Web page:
From the February 11, 1933, issue


A commercial application has been found for the extremely efficient sodium-vapor lamp. A highway in Holland is now illuminated with these light units giving off an intense yellow glow; and this light, which makes color discrimination impossible and is devastating to Miladys makeup, is said to be especially desirable for outdoor illumination. The monochromatic character of the light apparently assists vision at the low intensities that prevail out of doors.

While this application is being pushed, sodium lamps will also prove more valuable in chemical laboratories where monochromatic light is required for analytical work, Ward Harrison, director of engineering at Nela Park, Cleveland, General Electric Lamp headquarters, believes.

The front cover pictures a sodium-vapor lamp set up for test in a spherical photometer.

Mr. Harrison, writing in Electrical World, said that it does not appear that the efficiency of sodium lamps will offset their inherent high cost except in sizes of 100 watts or more.


By allowing the heart of a helium atom to tune in on the heart of an aluminum atom, creating in it a sympathetic vibration, physicists of the Carnegie Institutes department of terrestrial magnetism at Washington have smashed the aluminum heart, or nucleus. This achievement by Dr. L.R. Hafstad was announced by Dr. M.A. Tuve in a lecture before the Franklin Institute of Philadelphia.

The first experiments on the resonance smashing or disintegration of atoms were performed by Dr. M. Pose in Germany, and the Carnegie scientists have now confirmed this work and carried it further. It is found that when the attacking alpha particle or wave, which is the helium heart, has the proper energy it penetrates the other atoms nucleus. In this case, the alpha particles of mass four from radium joined with aluminum of mass 27 and formed silicon of mass 30 and released hydrogen of mass one in the form of a proton or wave-particle of positive electricity.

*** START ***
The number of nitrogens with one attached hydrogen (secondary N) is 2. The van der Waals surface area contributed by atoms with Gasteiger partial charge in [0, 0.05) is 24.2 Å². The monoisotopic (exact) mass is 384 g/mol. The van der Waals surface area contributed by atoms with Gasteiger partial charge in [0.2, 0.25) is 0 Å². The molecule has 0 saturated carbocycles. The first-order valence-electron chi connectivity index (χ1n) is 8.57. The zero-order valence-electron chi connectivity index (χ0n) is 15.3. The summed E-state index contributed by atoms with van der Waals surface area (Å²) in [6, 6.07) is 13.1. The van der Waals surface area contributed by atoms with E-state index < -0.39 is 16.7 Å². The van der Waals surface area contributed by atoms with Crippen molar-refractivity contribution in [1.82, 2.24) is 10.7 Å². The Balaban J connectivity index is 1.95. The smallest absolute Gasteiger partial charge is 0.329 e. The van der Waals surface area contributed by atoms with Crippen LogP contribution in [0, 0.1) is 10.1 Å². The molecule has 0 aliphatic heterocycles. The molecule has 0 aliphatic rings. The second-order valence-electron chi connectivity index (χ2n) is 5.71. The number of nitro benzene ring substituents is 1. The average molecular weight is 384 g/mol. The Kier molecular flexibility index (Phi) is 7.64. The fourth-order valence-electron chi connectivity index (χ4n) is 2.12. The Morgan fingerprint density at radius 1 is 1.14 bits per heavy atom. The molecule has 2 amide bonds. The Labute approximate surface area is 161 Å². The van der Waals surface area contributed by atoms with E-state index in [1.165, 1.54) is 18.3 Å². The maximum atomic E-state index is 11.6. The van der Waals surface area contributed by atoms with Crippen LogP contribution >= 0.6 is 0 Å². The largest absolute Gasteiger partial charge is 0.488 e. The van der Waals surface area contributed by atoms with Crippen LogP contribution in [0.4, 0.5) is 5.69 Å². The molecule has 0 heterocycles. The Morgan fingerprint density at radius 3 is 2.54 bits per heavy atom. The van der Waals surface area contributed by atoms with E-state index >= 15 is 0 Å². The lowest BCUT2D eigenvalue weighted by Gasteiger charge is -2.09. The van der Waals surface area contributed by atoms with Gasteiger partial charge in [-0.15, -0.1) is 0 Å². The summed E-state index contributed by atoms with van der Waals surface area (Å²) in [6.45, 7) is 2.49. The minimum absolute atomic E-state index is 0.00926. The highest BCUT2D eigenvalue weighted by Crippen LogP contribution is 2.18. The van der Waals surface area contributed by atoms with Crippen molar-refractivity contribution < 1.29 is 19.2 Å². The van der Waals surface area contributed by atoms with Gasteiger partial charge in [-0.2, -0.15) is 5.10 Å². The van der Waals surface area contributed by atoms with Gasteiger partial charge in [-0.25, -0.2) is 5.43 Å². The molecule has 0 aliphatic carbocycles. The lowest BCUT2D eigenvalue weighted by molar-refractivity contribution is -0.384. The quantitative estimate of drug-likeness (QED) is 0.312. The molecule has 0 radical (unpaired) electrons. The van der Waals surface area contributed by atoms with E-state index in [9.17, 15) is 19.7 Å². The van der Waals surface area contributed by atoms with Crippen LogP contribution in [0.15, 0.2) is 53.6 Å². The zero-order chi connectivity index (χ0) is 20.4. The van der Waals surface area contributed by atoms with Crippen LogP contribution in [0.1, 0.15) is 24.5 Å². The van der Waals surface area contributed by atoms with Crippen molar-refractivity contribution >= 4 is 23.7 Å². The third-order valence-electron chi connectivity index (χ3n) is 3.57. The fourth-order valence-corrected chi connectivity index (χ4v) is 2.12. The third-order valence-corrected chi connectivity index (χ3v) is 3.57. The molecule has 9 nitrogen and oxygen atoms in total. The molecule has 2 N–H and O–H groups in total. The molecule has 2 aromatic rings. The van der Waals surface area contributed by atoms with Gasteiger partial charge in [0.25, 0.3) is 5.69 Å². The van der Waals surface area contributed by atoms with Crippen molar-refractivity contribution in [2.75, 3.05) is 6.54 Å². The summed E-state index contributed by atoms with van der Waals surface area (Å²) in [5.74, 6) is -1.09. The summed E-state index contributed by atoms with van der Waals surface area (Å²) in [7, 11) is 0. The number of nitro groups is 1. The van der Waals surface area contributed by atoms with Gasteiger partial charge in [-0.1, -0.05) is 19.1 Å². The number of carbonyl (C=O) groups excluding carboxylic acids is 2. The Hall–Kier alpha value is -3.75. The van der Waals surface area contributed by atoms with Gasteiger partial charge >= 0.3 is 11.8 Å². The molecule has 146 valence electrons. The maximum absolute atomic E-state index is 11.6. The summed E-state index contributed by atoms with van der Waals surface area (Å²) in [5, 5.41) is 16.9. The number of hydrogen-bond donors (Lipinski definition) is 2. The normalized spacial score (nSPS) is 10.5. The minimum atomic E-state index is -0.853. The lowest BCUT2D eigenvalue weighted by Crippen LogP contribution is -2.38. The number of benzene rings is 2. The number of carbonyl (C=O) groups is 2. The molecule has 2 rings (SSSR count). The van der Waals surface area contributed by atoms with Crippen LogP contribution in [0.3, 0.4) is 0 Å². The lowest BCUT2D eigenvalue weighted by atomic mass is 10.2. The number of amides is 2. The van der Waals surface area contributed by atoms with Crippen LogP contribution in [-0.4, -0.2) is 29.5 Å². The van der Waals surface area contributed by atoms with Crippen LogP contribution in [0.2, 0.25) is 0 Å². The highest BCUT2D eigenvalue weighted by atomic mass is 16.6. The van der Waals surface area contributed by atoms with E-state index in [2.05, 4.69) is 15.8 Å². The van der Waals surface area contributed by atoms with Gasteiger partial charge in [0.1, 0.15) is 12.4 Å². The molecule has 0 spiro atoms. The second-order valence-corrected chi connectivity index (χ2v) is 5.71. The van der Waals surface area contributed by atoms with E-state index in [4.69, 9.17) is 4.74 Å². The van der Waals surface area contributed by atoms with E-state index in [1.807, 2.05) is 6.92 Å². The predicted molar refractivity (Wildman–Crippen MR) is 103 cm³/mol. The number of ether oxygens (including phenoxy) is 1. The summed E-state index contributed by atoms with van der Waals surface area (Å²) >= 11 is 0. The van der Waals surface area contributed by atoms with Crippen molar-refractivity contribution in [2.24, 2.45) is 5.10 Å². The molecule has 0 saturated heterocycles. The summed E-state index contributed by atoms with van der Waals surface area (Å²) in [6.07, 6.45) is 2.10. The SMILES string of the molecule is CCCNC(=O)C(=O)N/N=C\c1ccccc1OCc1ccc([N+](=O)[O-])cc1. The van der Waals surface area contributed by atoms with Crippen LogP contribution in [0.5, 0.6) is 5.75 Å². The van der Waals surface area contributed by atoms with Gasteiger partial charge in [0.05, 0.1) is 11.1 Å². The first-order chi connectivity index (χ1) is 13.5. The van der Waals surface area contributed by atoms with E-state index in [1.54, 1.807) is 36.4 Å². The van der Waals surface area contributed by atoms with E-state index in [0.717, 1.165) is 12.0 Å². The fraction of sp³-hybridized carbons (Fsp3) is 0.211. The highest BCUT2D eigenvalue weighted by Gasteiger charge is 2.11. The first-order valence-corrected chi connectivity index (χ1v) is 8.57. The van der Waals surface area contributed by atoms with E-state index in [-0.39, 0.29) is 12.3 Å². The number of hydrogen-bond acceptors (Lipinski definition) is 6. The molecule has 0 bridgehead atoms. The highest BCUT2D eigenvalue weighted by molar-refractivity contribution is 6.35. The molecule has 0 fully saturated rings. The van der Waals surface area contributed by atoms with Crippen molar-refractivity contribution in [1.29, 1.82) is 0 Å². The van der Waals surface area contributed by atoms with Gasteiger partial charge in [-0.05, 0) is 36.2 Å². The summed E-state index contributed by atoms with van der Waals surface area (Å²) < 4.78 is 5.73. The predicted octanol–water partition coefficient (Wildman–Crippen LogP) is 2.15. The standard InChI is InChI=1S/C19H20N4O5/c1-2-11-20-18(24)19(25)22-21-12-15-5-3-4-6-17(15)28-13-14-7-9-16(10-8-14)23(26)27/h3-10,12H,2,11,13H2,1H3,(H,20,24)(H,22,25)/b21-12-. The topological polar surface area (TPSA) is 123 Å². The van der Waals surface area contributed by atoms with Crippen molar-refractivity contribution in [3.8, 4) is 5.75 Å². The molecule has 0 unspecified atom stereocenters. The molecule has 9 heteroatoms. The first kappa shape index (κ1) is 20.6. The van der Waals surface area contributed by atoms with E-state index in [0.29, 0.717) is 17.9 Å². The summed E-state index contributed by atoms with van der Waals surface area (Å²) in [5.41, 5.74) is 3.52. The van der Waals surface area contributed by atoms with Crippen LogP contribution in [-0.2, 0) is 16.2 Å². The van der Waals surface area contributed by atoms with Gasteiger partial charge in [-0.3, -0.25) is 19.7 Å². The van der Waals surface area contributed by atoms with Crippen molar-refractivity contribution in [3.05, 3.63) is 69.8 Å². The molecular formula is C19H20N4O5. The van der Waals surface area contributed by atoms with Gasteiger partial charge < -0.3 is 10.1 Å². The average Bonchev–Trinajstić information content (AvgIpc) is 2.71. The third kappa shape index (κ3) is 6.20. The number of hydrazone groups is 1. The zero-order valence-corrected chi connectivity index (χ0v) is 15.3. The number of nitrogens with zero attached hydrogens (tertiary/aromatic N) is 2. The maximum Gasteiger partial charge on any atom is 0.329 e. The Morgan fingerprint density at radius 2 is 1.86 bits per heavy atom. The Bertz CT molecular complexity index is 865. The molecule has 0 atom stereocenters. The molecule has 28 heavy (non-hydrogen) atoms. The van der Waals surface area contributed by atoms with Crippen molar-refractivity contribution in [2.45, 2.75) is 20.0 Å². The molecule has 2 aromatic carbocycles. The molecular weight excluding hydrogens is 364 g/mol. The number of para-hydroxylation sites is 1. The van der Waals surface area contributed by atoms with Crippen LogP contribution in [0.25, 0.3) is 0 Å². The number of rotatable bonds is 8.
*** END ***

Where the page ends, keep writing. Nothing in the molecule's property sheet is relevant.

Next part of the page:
Prof. Albert Einsteins first paper on the new quantum mechanics is soon to appear under the title Semivectors and Spinors.

He has just allowed his colleagues in theoretical physics at the California Institute of Technology at Pasadena, Calif., to have an advance view of some of the ideas contained in this forthcoming paper, which will be published in the Proceedings of the Prussian Academy at Berlin, with Dr. Walter Mayer as collaborating author.

Prof. Einstein is careful to explain that most of the results had already been discovered by other workers. But he wrote the forthcoming paper at the request of his friend, Prof. Paul Ehrenfest of Leiden, to clarify this little known subject.

His discussion with the theoretical physicists was, of course, technical. To make it easier for his American listeners, Einstein spoke English. This is the first extended discussion he has delivered in English. Usually he chooses to use German in order to express himself more precisely and clearly. His English is, however, quite good.

Semivectors are related to vectors in somewhat the way that imaginary numbers are related to real numbers. The spinors are restricted semivectors. The vector concept is fundamental in relativity because it enables one to avoid irrelevancies. Thus it helps discover new laws.

The semivector may suggest new physical laws also for it has the same simplifying properties as the vector. As in the case of the vector, the semivector can furnish tensors. The famous equations of Lorentz can be written for semivectors, but no important change is involved. The Dirac equation for an electron can be derived in an elegant manner, but Prof. Einstein pointed out that it was not the simplest case of its type.

He said it would be interesting to study the simplest case. Then he went on to say that semivectors could be used to advantage in generalized relativity but that unlike vectors they led to complicated equations.

When Prof. Richard C. Tolman of the California Institute of Technology asked for a physical description of a semivector, Prof. Einstein confessed he had been unable to think of any geometrical or physical picture but added that with mathematical analysis, the subject could be handled with great ease.

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